Mary McDowell

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Octopamine receptors (OARs) perform key functions in the biological pathways of primarily invertebrates, making this class of G-protein coupled receptors (GPCRs) a potentially good target for insecticides. However, the lack of structural and experimental data for this insect-essential GPCR family has promoted the development of homology models that are good(More)
The primary host cells for Leishmania replication are macrophages (MP). Several molecules on the surface of professional phagocytic cells have been implicated in the initial process of parasite internalization and initiation of signaling pathways. These pattern recognition receptors distinguish molecular patterns on pathogen surfaces. Mannose receptor (MR),(More)
Phlebotomus papatasi sand flies are among the primary vectors of Leishmania major parasites from Morocco to the Indian subcontinent and from southern Europe to central and eastern Africa. Antibody-based immunity to sand fly salivary gland proteins in human populations remains a complex contextual problem that is not yet fully understood. We profiled the(More)
Phlebotomine sand flies are the subject of much research because of the role of their females as the only proven natural vectors of Leishmania species, the parasitic protozoans that are the causative agents of the neglected tropical disease leishmaniasis. Activity in this field was highlighted by the eighth International Symposium on Phlebotomine Sand flies(More)
The Phlebotomus papatasi salivary protein PpSP15 was shown to protect mice against Leishmania major, suggesting that incorporation of salivary molecules in multi-component vaccines may be a viable strategy for anti-Leishmania vaccines. Here, we investigated PpSP15 predicted amino acid sequence variability and mRNA profile of P. papatasi field populations(More)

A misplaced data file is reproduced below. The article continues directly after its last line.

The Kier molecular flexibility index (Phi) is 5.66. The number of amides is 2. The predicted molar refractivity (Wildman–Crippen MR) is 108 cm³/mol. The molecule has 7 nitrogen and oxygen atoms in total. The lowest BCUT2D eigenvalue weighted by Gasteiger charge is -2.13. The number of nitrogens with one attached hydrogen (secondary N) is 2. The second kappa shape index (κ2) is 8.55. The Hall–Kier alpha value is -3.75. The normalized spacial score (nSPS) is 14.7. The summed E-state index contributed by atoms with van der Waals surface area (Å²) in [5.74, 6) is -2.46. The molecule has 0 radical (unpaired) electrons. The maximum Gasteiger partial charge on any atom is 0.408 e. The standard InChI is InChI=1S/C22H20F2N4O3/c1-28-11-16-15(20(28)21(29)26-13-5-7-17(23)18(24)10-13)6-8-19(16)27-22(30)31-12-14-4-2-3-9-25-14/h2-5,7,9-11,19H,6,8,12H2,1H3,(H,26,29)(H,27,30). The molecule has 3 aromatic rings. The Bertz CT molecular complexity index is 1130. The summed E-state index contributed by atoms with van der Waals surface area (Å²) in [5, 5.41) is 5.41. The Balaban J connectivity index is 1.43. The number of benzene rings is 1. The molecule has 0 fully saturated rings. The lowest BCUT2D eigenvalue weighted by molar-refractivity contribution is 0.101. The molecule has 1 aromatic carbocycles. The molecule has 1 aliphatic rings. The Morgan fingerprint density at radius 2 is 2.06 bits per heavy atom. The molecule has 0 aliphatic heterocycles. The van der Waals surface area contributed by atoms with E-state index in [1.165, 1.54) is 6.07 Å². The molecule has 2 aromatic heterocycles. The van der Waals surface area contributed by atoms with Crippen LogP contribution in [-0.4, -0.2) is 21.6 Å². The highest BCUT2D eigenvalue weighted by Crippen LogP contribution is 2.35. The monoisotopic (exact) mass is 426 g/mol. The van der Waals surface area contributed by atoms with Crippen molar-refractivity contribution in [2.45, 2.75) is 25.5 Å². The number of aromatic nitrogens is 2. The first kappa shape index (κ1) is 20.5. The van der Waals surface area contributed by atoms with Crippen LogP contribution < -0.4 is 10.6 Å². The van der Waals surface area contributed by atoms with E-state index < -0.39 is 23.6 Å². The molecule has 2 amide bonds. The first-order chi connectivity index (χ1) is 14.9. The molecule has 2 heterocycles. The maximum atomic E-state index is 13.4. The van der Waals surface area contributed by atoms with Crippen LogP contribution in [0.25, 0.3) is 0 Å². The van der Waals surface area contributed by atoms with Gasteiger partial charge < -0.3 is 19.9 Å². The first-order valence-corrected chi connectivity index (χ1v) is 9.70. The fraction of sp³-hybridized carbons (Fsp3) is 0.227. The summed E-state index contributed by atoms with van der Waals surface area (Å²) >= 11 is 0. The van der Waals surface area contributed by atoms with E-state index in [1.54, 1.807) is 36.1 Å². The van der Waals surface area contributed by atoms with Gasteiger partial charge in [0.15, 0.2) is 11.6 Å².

Vitamin D signaling modulates a variety of immune responses. Here, we assessed the role of vitamin D in immunity to experimental leishmaniasis infection in vitamin D receptor-deficient mice (VDRKO). We observed that VDRKO mice on a genetically resistant background have decreased Leishmania major-induced lesion development compared to wild-type (WT) mice;(More)
BACKGROUND Sand fly saliva can drive the outcome of Leishmania infection in animal models, and salivary components have been postulated as vaccine candidates against leishmaniasis. In the sand fly Phlebotomus papatasi, natural sugar-sources modulate the activity of proteins involved in meal digestion, and possibly influence vectorial capacity. However, only(More)
BACKGROUND Cutaneous leishmaniasis (CL) is a neglected tropical disease caused by protozoan parasites of the genus Leishmania. CL causes enormous suffering in many countries worldwide. There is no licensed vaccine against CL, and the chemotherapy options show limited efficacy and high toxicity. Localization of the parasites inside host cells is a barrier to(More)
The control of vector-borne diseases, such as malaria, dengue fever, and typhus fever is often achieved with the use of insecticides. Unfortunately, insecticide resistance is becoming common among different vector species. There are currently no chemical alternatives to these insecticides because new human-safe classes of molecules have yet to be brought to(More)